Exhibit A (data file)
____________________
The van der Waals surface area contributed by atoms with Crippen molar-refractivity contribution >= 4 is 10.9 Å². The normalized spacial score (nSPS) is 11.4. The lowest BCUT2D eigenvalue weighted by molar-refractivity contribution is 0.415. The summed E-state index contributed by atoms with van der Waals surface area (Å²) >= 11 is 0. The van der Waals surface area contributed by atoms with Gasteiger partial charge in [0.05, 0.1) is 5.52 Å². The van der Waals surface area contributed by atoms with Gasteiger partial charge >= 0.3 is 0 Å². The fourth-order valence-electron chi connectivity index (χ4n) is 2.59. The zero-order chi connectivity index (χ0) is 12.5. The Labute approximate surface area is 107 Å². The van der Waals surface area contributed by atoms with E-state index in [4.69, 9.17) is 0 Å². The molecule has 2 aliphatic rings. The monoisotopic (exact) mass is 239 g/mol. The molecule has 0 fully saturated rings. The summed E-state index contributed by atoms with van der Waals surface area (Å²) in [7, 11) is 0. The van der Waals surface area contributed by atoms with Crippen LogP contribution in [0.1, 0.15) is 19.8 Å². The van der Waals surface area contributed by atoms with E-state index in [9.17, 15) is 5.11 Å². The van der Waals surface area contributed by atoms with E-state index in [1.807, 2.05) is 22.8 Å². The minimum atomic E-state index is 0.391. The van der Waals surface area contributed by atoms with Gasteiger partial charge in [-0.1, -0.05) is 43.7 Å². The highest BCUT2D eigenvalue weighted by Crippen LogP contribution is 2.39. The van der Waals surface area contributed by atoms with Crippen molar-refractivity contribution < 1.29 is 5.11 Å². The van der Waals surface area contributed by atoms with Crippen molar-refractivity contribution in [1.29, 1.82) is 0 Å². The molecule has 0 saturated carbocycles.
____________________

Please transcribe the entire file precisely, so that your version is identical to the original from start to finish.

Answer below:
The van der Waals surface area contributed by atoms with Crippen molar-refractivity contribution >= 4 is 10.9 Å². The normalized spacial score (nSPS) is 11.4. The lowest BCUT2D eigenvalue weighted by molar-refractivity contribution is 0.415. The summed E-state index contributed by atoms with van der Waals surface area (Å²) >= 11 is 0. The van der Waals surface area contributed by atoms with Gasteiger partial charge in [0.05, 0.1) is 5.52 Å². The van der Waals surface area contributed by atoms with Gasteiger partial charge >= 0.3 is 0 Å². The fourth-order valence-electron chi connectivity index (χ4n) is 2.59. The zero-order chi connectivity index (χ0) is 12.5. The Labute approximate surface area is 107 Å². The van der Waals surface area contributed by atoms with E-state index in [4.69, 9.17) is 0 Å². The molecule has 2 aliphatic rings. The monoisotopic (exact) mass is 239 g/mol. The molecule has 0 fully saturated rings. The summed E-state index contributed by atoms with van der Waals surface area (Å²) in [7, 11) is 0. The van der Waals surface area contributed by atoms with Crippen LogP contribution in [0.1, 0.15) is 19.8 Å². The van der Waals surface area contributed by atoms with E-state index in [9.17, 15) is 5.11 Å². The van der Waals surface area contributed by atoms with E-state index in [1.807, 2.05) is 22.8 Å². The minimum atomic E-state index is 0.391. The van der Waals surface area contributed by atoms with Gasteiger partial charge in [-0.1, -0.05) is 43.7 Å². The highest BCUT2D eigenvalue weighted by Crippen LogP contribution is 2.39. The van der Waals surface area contributed by atoms with Crippen molar-refractivity contribution < 1.29 is 5.11 Å². The van der Waals surface area contributed by atoms with Crippen molar-refractivity contribution in [1.29, 1.82) is 0 Å². The molecule has 0 saturated carbocycles.